He slapped himself in the face. Lisa wasn't here. Nobody was here. Everybody had gone home. If he stopped wasting time, he might be able to go home tonight as well. He wandered over to the other side of the room, towards the door of the editor's office. He pulled it open, revealing a room that was dark and silent. He was about to leave when he heard a stifled sob.
'Hello?' he said cautiously.
There was another sob. He walked further into the room.
'Is anything the matter?' he asked. Silly question.
His hand fumbled for the light switch but before he could turn it on, someone brushed past him and went into the main room. He turned around to see Lisa wiping her eyes. Derek stared at her.
'Lisa,' he stammered, 'what's wrong?''Nothing,' she said, beginning to walk away.
Derek placed his hand gently on her shoulder.
'Nothing?' he said quietly.
Lisa looked at him for a moment and then began crying again. Derek stood, holding her in his arms. When she had recovered, they walked over to her desk and sat down. Derek listened with increasing disgust as Lisa poured out the full story of her frequent 'interviews' with the editor. When she had finished, Derek remained silent.
'What can I do, Derek?' asked Lisa with desperation in her voice. 'I would resign but I need the job and I don't know what excuse I could give.' Her voice trailed off.
'You can't resign, Lisa,' said Derek. 'You can't let him win.'
He looked into her eyes.
'Lisa, I promise that everything will be all right,' he said. Lisa smiled.
'Thanks, Derek, but I've made up my mind. I'm going to hand in my notice tomorrow.'
'Just give it one more day,' pleaded Derek.
He wished he could tell her exactly how he was going to save her but it was out of the question.
'Just one more day.'
Lisa looked at the floor for a moment.
'One more day,' she said with a humourless laugh. 'Why not?'
'Trust me,' said Derek.
Lisa looked into his face and nodded slowly.
'Come on,' he said, 'I'd better walk you home.'
'That's all right, Derek,' said Lisa, 'I can manage, thanks.'
She walked out of the room and Derek watched her go.
'This sounds like a job for Witty Put-Down Man,' he said.
Billy Hilarious sat in a monorail car once more, heading north this time, nursing a television camera. A large box of recording equipment lay on the floor. He had to admit, the whole process had been a lot easier than he was expecting. Mr Jones, 'Dick' to his friends, had been more than happy to let Billy borrow what he needed. Actually, that wasn't true. Mr Jones had been more than happy to let Jeremy Droll borrow what he needed. Fortunately, Jeremy had agreed to let Billy use it as well. Now he had to hope that his engineers could work out how to adjust the equipment to jam the regular broadcasts and transmit his face to the whole city. He wasn't expecting much of a problem on that front. He also had to hope that his generals had got their armies together. That was more of a problem. He flicked on his portable radio and settled back to listen...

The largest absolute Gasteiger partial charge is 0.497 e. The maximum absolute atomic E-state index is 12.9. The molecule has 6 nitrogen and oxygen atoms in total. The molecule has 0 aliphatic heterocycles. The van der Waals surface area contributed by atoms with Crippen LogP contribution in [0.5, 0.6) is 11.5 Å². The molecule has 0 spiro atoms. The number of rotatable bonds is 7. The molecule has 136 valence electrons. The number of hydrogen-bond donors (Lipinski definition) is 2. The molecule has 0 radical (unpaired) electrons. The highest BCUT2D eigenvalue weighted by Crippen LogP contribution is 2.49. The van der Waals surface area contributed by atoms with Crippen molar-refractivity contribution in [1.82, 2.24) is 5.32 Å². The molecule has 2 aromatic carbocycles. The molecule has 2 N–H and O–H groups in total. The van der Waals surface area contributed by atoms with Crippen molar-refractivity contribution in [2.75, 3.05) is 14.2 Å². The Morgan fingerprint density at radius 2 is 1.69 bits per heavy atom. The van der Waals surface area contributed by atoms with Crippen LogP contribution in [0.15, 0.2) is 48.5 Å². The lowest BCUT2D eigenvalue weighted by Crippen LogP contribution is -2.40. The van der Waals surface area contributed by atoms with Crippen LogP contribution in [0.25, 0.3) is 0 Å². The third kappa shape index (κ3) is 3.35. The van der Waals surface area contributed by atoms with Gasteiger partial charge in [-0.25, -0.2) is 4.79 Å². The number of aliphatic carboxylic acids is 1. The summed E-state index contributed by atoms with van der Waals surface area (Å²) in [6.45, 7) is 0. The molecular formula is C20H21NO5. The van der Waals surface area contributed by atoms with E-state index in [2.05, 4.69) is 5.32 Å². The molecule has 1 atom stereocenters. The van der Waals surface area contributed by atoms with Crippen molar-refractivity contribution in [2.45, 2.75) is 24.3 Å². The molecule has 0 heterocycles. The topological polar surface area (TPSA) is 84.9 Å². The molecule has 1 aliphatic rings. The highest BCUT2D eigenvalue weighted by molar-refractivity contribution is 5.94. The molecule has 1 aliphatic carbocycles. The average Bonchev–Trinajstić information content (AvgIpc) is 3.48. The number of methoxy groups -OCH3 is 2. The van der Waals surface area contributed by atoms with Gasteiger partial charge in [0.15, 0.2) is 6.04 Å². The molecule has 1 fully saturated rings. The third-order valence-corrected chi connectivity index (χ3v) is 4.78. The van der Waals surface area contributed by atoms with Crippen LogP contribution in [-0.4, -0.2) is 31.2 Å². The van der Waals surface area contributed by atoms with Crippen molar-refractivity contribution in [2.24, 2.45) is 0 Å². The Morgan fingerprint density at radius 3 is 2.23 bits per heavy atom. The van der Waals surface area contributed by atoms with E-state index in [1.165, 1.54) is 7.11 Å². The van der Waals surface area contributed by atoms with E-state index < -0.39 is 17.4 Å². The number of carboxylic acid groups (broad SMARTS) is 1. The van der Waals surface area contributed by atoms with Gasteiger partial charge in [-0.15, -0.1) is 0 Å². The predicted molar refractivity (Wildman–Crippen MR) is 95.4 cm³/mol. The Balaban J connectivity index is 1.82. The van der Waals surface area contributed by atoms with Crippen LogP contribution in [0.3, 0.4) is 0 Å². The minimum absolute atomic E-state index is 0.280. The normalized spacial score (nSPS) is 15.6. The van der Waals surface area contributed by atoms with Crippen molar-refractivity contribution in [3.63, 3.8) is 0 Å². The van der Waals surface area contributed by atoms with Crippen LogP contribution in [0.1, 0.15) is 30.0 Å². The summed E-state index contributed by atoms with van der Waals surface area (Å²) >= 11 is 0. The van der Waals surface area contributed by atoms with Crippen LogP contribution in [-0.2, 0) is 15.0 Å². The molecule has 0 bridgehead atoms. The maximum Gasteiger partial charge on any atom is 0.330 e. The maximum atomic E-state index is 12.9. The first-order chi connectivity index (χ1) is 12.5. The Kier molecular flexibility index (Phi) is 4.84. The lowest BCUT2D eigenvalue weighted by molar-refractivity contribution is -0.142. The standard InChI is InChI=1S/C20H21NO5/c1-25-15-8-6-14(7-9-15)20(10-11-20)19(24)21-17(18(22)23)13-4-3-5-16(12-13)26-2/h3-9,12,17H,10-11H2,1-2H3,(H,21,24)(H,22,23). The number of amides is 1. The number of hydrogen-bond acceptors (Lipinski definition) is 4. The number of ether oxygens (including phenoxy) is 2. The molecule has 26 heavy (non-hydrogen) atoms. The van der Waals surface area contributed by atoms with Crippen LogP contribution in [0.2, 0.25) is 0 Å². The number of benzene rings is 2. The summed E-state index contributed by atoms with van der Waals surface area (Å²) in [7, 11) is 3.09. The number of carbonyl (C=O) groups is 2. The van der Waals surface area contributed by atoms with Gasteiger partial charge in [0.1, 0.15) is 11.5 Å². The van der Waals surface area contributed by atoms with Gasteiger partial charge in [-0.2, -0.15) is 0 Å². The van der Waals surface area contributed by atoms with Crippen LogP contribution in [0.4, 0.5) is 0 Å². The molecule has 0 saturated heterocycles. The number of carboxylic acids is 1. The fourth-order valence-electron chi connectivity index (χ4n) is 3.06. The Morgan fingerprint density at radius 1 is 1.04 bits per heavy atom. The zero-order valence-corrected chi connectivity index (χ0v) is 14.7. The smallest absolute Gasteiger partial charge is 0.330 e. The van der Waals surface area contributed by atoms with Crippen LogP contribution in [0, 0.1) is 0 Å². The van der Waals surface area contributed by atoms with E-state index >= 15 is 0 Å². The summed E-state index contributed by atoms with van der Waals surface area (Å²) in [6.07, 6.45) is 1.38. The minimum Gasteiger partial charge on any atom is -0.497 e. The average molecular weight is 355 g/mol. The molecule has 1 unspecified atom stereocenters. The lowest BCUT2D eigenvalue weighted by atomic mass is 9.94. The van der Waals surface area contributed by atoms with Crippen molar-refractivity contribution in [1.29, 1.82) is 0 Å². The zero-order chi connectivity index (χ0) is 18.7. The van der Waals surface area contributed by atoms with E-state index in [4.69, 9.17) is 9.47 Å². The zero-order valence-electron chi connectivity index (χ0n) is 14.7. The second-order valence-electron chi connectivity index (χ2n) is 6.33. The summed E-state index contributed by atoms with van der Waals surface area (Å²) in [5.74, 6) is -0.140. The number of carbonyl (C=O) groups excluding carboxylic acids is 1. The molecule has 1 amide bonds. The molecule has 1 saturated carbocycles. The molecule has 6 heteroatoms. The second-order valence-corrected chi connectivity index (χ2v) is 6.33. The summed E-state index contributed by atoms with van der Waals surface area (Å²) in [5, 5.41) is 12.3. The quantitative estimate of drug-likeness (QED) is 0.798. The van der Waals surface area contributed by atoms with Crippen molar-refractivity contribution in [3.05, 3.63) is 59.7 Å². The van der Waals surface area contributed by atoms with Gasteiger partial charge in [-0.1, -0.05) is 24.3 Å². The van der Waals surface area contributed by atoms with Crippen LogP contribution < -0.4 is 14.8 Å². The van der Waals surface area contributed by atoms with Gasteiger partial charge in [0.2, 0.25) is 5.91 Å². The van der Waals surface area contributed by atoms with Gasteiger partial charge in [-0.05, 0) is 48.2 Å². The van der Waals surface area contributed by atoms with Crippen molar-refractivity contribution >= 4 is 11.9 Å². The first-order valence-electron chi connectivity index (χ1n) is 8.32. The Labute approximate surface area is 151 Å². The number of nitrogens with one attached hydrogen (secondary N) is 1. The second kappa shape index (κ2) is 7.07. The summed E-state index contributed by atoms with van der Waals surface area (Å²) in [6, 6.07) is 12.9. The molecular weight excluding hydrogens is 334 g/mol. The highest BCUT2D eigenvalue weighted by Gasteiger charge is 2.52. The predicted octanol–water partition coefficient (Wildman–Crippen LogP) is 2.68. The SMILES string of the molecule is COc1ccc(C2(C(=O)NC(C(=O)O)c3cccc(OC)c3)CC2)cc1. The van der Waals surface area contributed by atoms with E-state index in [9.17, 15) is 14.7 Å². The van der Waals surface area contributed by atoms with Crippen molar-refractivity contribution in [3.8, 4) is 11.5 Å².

'Attention all citizens of the Northern Quarter,' said the voice of Arthur Mayhew. 'This is an urgent message for all citizens of the Northern Quarter.'
'You said that twice,' said the voice of Ernest Ramsden.
'Has he?' asked the voice of Harold Simpson.
'Be quiet,' said Arthur, and cleared his throat. 'On behalf of Billy Hilarious, manager of Sprawling Metropolis United and saviour of the Northern Quarter...'
'Is he?' asked Harold.
'Is he what?'
'Saviour of the Northern Quarter?'
'He will be,' replied Arthur. 'Now can I continue?'
'Go for it, Arthur,' said Ernest.
'On behalf of Billy Hilarious...'
'On behalf of Billy Hilarious,' said Arthur slowly, 'all able-bodied men are invited to assemble at the Southern border to march on the central region and Southern Quarter.'
'You could ask all the women to make some sandwiches,' suggested Ernest, 'if they all made about half-a-dozen then we'd probably have enough.'
'And,' put in Harold, 'if you get all the kiddies to bake a small cake then we'd have some pudding as well.'
Arthur continued manfully.
'All able-bodied men are to assemble tomorrow at four points along the Southern border; the monorail station, Ramsden's carpet warehouse, Northern Radio Transmitter 25B or the Graven Image public house. Each group will be commanded by a general who will lead the attack. Good luck.'
'And don't forget the sandwiches, 'cos it's quite a long way,' said Ernest.
There was a pause.
'Shouldn't you switch it off?' asked Harold.
'Ah, yes, er, message ends,' said Arthur, and the radio went dead.
Later that evening, Derek sat on his bed staring at the wall. He was haunted by Lisa's face. Lisa's face when she told him about the editor. Lisa's face when she saw Witty Put-Down Man. Here was a chance for Witty Put-Down Man to help somebody really important to him. But was Lisa really important to Witty Put-Down Man, or just to Derek Daniels. Was there a difference? Of course there was. If Witty Put-Down Man rescued Lisa from the editor, Lisa would probably fall in love with him. With Witty Put-Down Man. Not Derek Daniels. But Lisa couldn't have Witty Put-Down Man. And she didn't want Derek Daniels. Why did it have to be so ridiculously complicated. Even the 'Paradoxicals' couldn't sort this one out.
Oh well, he probably ought to get some sleep. Witty Put-Down Man was going to have a big day tomorrow. He was about to get undressed when he was interrupted by a dignified cough. He looked up.
'Good evening, Derek,' said the English ghost.
'Hello,' said Derek without much enthusiasm.
'What's wrong?' asked the Irish ghost.
'You'll have a chance to impress her tomorrow, no doubt,' said the English ghost.
'No, Witty Put-Down Man will have a chance to impress her. Not me.'
'But my dear boy, it's the same thing,' said the English ghost, surprised.
Derek just stared at him until, feeling a little uncomfortable, the English ghost turned to his comrade.
'Well, I suppose we ought to be leaving,' he said. 'Goodnight, Derek.'
The two ghosts walked out through the door and then stopped.
'What do you think,' asked the English ghost.
'He'll be all right,' replied the Irish ghost. 'He just needs to get out there and be witty at everyone.'
'Wit ought to be a glorious treat, like caviar; never spread it around like marmalade,' said the English ghost.